The U.S. Food and Drug Administration (FDA) never approved the model of duodenoscope implicated in the recent superbug outbreak at Ronald Reagan UCLA Medical Center, CNN reports. Between October to January, the scopes spread the superbug carbapenem-resistant Enterobacteriaceae (CRE) to seven patients, two of whom died.
According to CNN, Olympus sold their TJF-Q180V in 2010 but never sought agency approval. Karen Riley, deputy director of strategy for the FDA’s Office of External Affairs said the agency did not realize that it was never cleared for the market until late 2013 or early 2014. “Why didn’t we notice it? I don’t know,” Riley said, according to CNN.
Manufacturers are required to submit an application for approval if a modification made to a device “could significantly affect the safety or effectiveness of the device.” In this case, Olympus sealed part of the elevator component of its TJF-Q180V in an effort to reduce infection. Riley commented that “The company clearly made these modifications to make the device safer, but it seems to be that it wasn’t safer,” according to CNN. The elevator component is the piece at issue with regards to the superbug infections.
“Can you imagine a prescription drug getting out on the market that didn’t go through the approval process?” said Dr. Steven Nissen, the chief of cardiovascular medicine at the Cleveland Clinic commented according to CNN. “Devices need to be regulated more vigorously. This is really disturbing.” Dr. Nissen has previously testified about device safety problems in front of Congress.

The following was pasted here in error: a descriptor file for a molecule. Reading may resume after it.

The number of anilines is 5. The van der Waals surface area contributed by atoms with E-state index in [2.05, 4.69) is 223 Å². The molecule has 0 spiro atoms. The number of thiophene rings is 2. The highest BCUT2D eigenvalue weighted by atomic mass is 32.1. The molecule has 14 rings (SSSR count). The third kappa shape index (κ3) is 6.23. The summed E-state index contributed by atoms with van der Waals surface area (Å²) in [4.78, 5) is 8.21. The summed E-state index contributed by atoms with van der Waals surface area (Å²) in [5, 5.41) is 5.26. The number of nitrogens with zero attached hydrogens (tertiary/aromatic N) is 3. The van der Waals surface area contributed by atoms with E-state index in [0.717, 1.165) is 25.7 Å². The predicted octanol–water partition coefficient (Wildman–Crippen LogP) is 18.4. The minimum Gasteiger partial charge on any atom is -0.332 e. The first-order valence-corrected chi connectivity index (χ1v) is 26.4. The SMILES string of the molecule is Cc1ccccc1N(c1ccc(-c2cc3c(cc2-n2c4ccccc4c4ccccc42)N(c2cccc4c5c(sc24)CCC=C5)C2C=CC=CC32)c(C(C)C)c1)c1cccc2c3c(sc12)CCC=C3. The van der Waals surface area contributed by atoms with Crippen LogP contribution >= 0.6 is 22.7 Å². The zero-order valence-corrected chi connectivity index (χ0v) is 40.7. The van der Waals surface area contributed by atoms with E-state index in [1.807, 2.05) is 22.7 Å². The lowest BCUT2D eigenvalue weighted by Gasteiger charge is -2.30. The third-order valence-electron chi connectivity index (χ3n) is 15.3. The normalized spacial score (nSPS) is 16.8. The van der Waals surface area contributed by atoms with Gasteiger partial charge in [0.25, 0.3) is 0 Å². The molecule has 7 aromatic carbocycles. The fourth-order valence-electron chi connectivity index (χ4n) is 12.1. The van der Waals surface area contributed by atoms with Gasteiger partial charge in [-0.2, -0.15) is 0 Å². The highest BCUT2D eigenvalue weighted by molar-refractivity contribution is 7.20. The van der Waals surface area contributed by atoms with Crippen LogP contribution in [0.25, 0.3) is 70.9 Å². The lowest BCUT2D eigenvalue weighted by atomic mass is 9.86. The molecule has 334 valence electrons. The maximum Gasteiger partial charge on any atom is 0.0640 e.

Olympus stated that it was unaware that it needed approval to sell the scope. An application has now been submitted, and is pending.
Now FDA has now asked all three manufacturers of duodenoscopes to submit evidence showing that the scopes can be cleaned thoroughly. CNN reports that so far, results do not look promising. The FDA’s standard for disinfection is being able to eliminate 99.9999% of all microbes, but the data submitted by the companies has failed on this standard twice.
Riley said she is unsure whether the FDA will penalize Olympus for selling the scope without approval. Device safety expert Diana Zuckerman told CNN that they should. “It’s like with kids. How do you teach your children to behave if there are no consequences when they misbehave?” she said.
The infections at UCLA were caused by bacteria still living on the scopes despite following manufacturer’s instructions for sterilization; 179 patients who underwent the procedures with the scopes have been contacted. The hospital is offering home kits to screen for CRE.
Recently, another four patients at Cedars-Sinai Medical Center in Los Angeles were infected with scope-related CRE. All four patients underwent a procedure with the device between August 2014 and January 2015. The medical center contacted 64 other patients who had a procedure with the scope.